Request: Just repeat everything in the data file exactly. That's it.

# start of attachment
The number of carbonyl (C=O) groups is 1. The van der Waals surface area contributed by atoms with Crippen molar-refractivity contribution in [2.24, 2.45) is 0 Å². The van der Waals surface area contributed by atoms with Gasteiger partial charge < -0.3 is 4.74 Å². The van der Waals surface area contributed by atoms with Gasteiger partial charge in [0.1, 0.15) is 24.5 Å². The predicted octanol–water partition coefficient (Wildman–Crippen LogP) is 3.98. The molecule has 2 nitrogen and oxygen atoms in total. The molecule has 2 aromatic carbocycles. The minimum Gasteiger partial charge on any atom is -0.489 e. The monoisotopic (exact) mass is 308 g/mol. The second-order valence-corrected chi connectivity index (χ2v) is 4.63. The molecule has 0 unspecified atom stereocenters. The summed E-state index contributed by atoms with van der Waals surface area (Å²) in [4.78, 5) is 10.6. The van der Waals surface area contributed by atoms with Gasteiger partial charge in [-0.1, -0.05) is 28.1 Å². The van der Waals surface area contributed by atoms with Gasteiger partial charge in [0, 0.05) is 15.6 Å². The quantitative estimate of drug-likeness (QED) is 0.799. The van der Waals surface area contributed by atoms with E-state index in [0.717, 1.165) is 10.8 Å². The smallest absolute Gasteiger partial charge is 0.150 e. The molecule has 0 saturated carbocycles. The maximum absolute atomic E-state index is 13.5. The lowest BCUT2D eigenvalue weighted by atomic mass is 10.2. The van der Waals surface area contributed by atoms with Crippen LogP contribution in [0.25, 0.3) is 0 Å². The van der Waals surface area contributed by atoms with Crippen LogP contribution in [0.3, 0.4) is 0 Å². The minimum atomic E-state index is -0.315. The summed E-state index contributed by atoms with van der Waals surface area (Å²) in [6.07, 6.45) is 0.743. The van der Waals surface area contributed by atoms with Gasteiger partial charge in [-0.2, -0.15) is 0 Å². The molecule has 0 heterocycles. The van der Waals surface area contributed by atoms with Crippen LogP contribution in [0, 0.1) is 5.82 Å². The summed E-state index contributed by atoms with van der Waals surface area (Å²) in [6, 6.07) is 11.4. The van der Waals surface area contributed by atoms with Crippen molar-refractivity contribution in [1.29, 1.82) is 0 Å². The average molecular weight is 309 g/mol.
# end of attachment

The number of carbonyl (C=O) groups is 1. The van der Waals surface area contributed by atoms with Crippen molar-refractivity contribution in [2.24, 2.45) is 0 Å². The van der Waals surface area contributed by atoms with Gasteiger partial charge < -0.3 is 4.74 Å². The van der Waals surface area contributed by atoms with Gasteiger partial charge in [0.1, 0.15) is 24.5 Å². The predicted octanol–water partition coefficient (Wildman–Crippen LogP) is 3.98. The molecule has 2 nitrogen and oxygen atoms in total. The molecule has 2 aromatic carbocycles. The minimum Gasteiger partial charge on any atom is -0.489 e. The monoisotopic (exact) mass is 308 g/mol. The second-order valence-corrected chi connectivity index (χ2v) is 4.63. The molecule has 0 unspecified atom stereocenters. The summed E-state index contributed by atoms with van der Waals surface area (Å²) in [4.78, 5) is 10.6. The van der Waals surface area contributed by atoms with Gasteiger partial charge in [-0.1, -0.05) is 28.1 Å². The van der Waals surface area contributed by atoms with Gasteiger partial charge in [0, 0.05) is 15.6 Å². The quantitative estimate of drug-likeness (QED) is 0.799. The van der Waals surface area contributed by atoms with E-state index in [0.717, 1.165) is 10.8 Å². The smallest absolute Gasteiger partial charge is 0.150 e. The molecule has 0 saturated carbocycles. The maximum absolute atomic E-state index is 13.5. The lowest BCUT2D eigenvalue weighted by atomic mass is 10.2. The van der Waals surface area contributed by atoms with Crippen LogP contribution in [0.25, 0.3) is 0 Å². The van der Waals surface area contributed by atoms with Crippen LogP contribution in [0.3, 0.4) is 0 Å². The minimum atomic E-state index is -0.315. The summed E-state index contributed by atoms with van der Waals surface area (Å²) in [6.07, 6.45) is 0.743. The van der Waals surface area contributed by atoms with Gasteiger partial charge in [-0.2, -0.15) is 0 Å². The molecule has 0 heterocycles. The van der Waals surface area contributed by atoms with Crippen LogP contribution in [0, 0.1) is 5.82 Å². The summed E-state index contributed by atoms with van der Waals surface area (Å²) in [6, 6.07) is 11.4. The van der Waals surface area contributed by atoms with Crippen molar-refractivity contribution in [1.29, 1.82) is 0 Å². The average molecular weight is 309 g/mol.